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Book Review: Grasp: The science transforming how we learn


Thomas R. Ryan

Doctoral student at the University of Nevada, Las Vegas, US
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American preservice teachers are routinely introduced to educational philosophies positing that all students can learn (Edmonds, 1981) and that a culturally responsive approach considering students’ knowledge and experiences is tantamount (Gay, 2018). The atmosphere in many American public schools, however, reflects far less cultural responsiveness and faith in students’ abilities than one would anticipate (Bonner et al., 2018). In these schools, teaching to the test is a practical necessity (Volante, 2004), students are sorted into tracks based on perceived potential (Meyer, 1977), and curriculum design is restricted by state and local standards (Spillane, 2004). Grasp: The Science Transforming How We Learn (2020) by Sanjay Sarma with Luke Yoquinto offers teachers, school administrators, and educational policy-makers a historical analysis of how this situation came to exist and a review of the latest research on cognitive science relevant to education. The book also presents a refreshing proposal to alter the status quo. Sarma, who leads MIT’s Open Learning program, is well experienced with novel approaches to curriculum design and implementing radical ideas to reach diverse student bodies. I recommend this book to anyone interested in the science of learning or a modern approach to educational policy.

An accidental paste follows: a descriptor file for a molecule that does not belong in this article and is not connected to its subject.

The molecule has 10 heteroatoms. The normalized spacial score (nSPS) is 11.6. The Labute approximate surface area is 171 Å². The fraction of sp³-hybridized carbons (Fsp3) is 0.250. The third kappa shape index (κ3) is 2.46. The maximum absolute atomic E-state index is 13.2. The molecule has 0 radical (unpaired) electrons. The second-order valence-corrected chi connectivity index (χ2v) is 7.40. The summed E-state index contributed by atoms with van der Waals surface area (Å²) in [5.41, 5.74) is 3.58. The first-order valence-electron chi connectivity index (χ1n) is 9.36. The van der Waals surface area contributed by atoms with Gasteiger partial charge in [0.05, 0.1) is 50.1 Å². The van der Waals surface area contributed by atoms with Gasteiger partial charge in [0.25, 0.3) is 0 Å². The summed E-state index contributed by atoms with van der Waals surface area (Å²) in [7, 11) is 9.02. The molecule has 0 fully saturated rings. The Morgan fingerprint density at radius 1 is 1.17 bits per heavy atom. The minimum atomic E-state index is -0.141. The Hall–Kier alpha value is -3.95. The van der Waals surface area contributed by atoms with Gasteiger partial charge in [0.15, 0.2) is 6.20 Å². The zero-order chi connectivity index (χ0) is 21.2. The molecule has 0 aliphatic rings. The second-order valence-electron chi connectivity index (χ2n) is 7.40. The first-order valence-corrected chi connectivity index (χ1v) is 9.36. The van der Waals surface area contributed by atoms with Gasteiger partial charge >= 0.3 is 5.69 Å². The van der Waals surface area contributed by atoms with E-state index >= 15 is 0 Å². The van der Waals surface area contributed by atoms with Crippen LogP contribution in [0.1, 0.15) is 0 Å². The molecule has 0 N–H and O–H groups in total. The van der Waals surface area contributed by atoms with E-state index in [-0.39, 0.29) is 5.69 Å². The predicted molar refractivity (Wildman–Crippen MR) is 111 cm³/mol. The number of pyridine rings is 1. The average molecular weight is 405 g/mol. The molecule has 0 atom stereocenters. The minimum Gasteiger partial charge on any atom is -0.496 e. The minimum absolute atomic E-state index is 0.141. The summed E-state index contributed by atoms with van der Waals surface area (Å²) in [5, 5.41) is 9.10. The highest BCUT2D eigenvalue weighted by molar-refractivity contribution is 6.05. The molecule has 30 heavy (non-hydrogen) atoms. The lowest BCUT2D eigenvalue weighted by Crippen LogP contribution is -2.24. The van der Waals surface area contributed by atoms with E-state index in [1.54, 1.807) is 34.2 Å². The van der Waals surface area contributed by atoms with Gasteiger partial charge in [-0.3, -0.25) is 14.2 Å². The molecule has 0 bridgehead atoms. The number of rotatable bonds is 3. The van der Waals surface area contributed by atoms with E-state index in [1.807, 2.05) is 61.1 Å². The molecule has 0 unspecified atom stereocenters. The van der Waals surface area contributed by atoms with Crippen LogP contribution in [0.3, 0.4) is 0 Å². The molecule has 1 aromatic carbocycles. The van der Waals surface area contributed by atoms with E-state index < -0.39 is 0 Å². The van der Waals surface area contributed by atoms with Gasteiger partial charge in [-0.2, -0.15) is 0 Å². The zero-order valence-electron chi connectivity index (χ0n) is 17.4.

How to Cite: Ryan, T. R. (2021). Book Review: Grasp: The science transforming how we learn. Journal of Technology Education, 32(2), 56–59. DOI:
Published on 24 May 2021.


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